Health & Counseling Services
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Make an Appointment
The College Student Health Services provides care for full-time students during the regular academic year. Students need to call to schedule an appointment. During the summer, we are open for administrative purposes with limited clinical availability.
Dial ext. 7261 on campus or 410-778-7261
Monday-Friday 8:30 a.m. - Noon & 1:00 - 4:00 p.m.
*closed from noon-1pm, if it is an emergency please contact public safety or 911*
From: Lisa Marx, CRNP, Director Health Services
Sporadic cases of meningococcal disease are not unusual on residential campuses. Although anyone can get meningococcal disease, adolescents and college students who live in dormitories are at an increased risk. The bacteria that cause meningococcal disease are less infectious than the viruses that cause the flu. To prevent the spread of any respiratory disease, it is always recommended that you practice good hygiene habits: Cover your cough to prevent the spread of infection to others, disinfect hands often with soap and water or hand sanitizer (especially before eating), and avoid sharing items like utensils and water bottles that are contaminated with saliva.
There is no recommendation to take antibiotics before attending events or activities atuniversitites with outbreaks. Only people who have been in close contact with a suspected or confirmed case of meningococcal need to be considered for preventive treatment. The infectious period for meningococcal disease is considered to be from 10 days before the person becomes ill to 1 day after he or she starts on antibiotics. This means that people who were in close contact with the sick person during this time are at higher than average risk to get meningococcal disease. Close contact includes activities such as:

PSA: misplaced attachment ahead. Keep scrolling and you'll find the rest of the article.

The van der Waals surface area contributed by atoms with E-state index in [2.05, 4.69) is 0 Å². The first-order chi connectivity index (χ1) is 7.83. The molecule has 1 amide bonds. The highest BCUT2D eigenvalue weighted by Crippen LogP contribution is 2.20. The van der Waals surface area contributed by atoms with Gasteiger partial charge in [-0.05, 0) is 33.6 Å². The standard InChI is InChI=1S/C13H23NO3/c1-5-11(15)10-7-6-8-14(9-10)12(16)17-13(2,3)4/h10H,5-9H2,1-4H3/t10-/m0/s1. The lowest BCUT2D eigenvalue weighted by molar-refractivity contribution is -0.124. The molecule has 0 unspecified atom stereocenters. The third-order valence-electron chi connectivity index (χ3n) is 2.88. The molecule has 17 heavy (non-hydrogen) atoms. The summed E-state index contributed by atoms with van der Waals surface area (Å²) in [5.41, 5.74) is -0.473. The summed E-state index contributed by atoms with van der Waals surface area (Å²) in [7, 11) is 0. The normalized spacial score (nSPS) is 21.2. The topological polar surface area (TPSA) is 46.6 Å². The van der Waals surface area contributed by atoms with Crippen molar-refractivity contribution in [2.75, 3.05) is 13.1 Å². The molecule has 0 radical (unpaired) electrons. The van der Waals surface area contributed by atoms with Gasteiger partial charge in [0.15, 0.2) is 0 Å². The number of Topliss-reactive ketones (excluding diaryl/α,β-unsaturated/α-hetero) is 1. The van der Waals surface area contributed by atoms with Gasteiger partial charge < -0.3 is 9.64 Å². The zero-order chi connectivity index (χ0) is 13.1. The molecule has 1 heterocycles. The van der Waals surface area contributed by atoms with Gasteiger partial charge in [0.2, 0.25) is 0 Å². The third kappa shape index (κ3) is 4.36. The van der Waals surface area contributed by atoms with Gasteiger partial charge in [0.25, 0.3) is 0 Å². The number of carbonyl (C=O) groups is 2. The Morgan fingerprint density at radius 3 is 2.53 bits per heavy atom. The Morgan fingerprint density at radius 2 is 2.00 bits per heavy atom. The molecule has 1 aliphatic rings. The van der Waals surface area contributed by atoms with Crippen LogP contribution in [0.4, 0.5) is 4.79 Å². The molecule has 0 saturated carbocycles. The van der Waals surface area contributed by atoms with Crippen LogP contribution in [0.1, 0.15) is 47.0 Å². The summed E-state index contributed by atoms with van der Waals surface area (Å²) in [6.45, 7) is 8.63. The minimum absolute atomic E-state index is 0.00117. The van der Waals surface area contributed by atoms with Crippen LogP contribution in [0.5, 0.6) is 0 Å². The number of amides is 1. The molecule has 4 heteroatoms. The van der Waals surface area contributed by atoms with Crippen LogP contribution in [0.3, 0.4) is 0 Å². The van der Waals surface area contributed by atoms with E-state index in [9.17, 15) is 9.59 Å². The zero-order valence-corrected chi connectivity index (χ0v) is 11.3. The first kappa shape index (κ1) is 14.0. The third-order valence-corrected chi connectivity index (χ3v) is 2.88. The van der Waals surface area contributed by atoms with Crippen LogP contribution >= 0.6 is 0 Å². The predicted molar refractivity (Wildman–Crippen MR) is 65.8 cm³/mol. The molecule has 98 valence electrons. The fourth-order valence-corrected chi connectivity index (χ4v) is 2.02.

- living in the same household or sleeping in the same dwelling
- sharing eating utensils or food
- sharing drinks
- sharing cigarettes
- uncovered face-to-face sneezing or coughing
The bacteria are not spread by casual contact activities like being in the same work or schoolroom as the sick person, or handling books or other items that the sick person has touched. Likewise, being around a person who was in contact with the sick person does not put you at risk for catching meningococcal disease. The bacteria cannot live outside the body for very long, so the disease is not as easily transmitted.
Symptoms of Meningococcal Meningitis can include sudden onset of fever, headache, and stiff neck, often accompanied by nausea, vomiting, increased sensitivity to light, and mental confusion. These symptoms can appear quickly or over several days. Typically they develop within 3 to 7 days after exposure. Meningococcal meningitis is very serious and can be fatal, with death occurring in as little as a few hours. In non-fatal cases, permanent disabilities can include hearing loss and brain damage.